Friends, Associates Margaret Holford
MH 's friends were said to include Anna Seward .
She is not mentioned in Teresa Barnard 's biography of Seward.
After her eldest daughter became famous and developed a correspondence with Joanna Baillie ...


1770: The Lichfield Circle began to develop at...

Building item


The Lichfield Circle began to develop at Lichfield in Staffordshire; the group advocated reform of women's education away from time-filling accomplishments such as japanning and toward intellectual learning.

16 December 1773: Citizens dumped 340 chests of tea into the...

National or international item

16 December 1773

Citizens dumped 340 chests of tea into the harbour at Boston, Massachusetts, to protest duty imposed by the Tea Act of 10 May; this became known as the Boston Tea Party.

1782: George Romney painted a picture to illustrate...

Women writers item


George Romney painted a picture to illustrate (after the fact) William Hayley 'a Triumphs of Temper, 1781: Serena, reading Burney 's Evelina. The model was Honora Sneyd .

1785: William Hayley published his Philosophical,...

Writing climate item


William Hayley published his Philosophical, Historical and Moral Essay on Old Maids; most women readers agreed with Anna Seward that the book displayed witty, but ungenerous sport of fancy.
Seward, Anna. Letters of Anna Seward. Editor Constable, Archibald, Vol.
6 vols.
, A. Constable.
I: 147

April 1789: The Gentleman's Magazine published Anna Seward's...

Women writers item

April 1789

The Gentleman's Magazine published Anna Seward 's selection of living celebrated Female Poets.

By June 1796: Samuel Taylor Coleridge compiled a booklet...

Writing climate item

By June 1796

Samuel Taylor Coleridge compiled a booklet titled Sonnets from Various Authors: four each by himself, Southey , Charles Lamb , and Charles Lloyd , two by Charlotte Smith , and one each by seven more writers including Anna Seward .

1801: Philip James de Loutherbourg painted Coalbrookdale...

Building item


Philip James de Loutherbourg painted Coalbrookdale by Night, a theatrically romantic picture of a famous industrial village: houses perched on the valley cliffs, with a clouded sky glaring red from furnaces.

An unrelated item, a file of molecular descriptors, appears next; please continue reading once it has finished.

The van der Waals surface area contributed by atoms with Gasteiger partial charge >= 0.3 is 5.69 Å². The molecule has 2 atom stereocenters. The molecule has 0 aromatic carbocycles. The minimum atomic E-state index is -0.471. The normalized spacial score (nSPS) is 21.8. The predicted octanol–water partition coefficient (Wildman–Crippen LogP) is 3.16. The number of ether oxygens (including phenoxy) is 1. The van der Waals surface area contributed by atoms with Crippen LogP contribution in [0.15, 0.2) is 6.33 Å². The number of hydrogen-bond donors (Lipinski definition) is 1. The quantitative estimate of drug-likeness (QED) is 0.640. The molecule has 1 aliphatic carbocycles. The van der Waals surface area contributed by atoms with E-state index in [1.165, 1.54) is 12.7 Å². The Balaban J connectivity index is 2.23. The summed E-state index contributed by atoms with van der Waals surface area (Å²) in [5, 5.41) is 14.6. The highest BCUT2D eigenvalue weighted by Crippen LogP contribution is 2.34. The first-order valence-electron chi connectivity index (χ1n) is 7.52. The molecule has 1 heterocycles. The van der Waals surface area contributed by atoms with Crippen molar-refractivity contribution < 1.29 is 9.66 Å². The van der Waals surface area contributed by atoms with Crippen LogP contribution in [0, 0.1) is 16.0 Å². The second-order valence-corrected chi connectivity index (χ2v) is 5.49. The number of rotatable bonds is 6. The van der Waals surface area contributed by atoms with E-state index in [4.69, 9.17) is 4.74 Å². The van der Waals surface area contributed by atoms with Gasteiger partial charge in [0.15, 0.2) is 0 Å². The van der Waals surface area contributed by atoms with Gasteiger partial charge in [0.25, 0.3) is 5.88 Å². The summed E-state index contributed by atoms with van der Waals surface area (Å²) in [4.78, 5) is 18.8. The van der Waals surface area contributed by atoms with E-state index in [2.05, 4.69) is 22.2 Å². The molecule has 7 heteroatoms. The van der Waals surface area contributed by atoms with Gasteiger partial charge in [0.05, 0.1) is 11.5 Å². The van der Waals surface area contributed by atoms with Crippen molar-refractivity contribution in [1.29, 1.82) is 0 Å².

December 1802: The Critical Review extolled the quality...

Women writers item

December 1802

The Critical Review extolled the quality of contemporary women's poetry: Miss Seward , Mrs Barbauld , Charlotte Smith , will take their place among the English poets for centuries to come.

1804: The publisher George, George, and John Robinson,...

Writing climate item


The publisher George, George, and John Robinson , whose list of women writers had been distinguished, went bankrupt.

9 June 1819: The library of the late Queen Charlotte was...

Building item

9 June 1819

The library of the late Queen Charlotte was auctioned by Christie's ; it included Jane Austen 's works, plus titles by Catherine Cuthbertson , Georgiana, Duchess of Devonshire , Christian Isobel Johnstone , Alethea Lewis


Seward, Anna. Anna Seward’s Journal and Sermons. Editor Barnard, Teresa, Cambridge Scholars Publishing, 2017.
Seward, Anna. Blindness. J. Montgomery, 1806.
Seward, Anna. Elegy on Captain Cook. J. Dodsley, 1780.
Seward, Anna. Letters of Anna Seward. Editor Constable, Archibald, Vol.
6 vols.
, A. Constable, 1811.
Seward, Anna. Llangollen Vale, with Other Poems. G. Sael, 1796.
Seward, Anna. Louisa. J. Jackson and G. Robinson, 1784.
Seward, Anna et al. “Memoirs of Abelard and Eloisa”. Letters of Abelard and Eloisa, translated by. John Hughes and John Hughes, J. Mitchell, 1805.
Seward, Anna. Memoirs of the Life of Dr. Darwin. J. Johnson, 1804.
Seward, Anna. Monody on Major André. Printed and sold by J. Jackson, for the author, 1781.
Seward, Anna. Original Sonnets on various Subjects and Odes paraphrased from Horace. G. Sael, 1799.
Seward, Anna, and Wally Chamberlain Oulton. The Beauties of Anna Seward. C. Chapple, 1813.
Seward, Anna. The Poetical Works of Anna Seward. Editor Scott, Sir Walter, J. Ballantyne, 1810.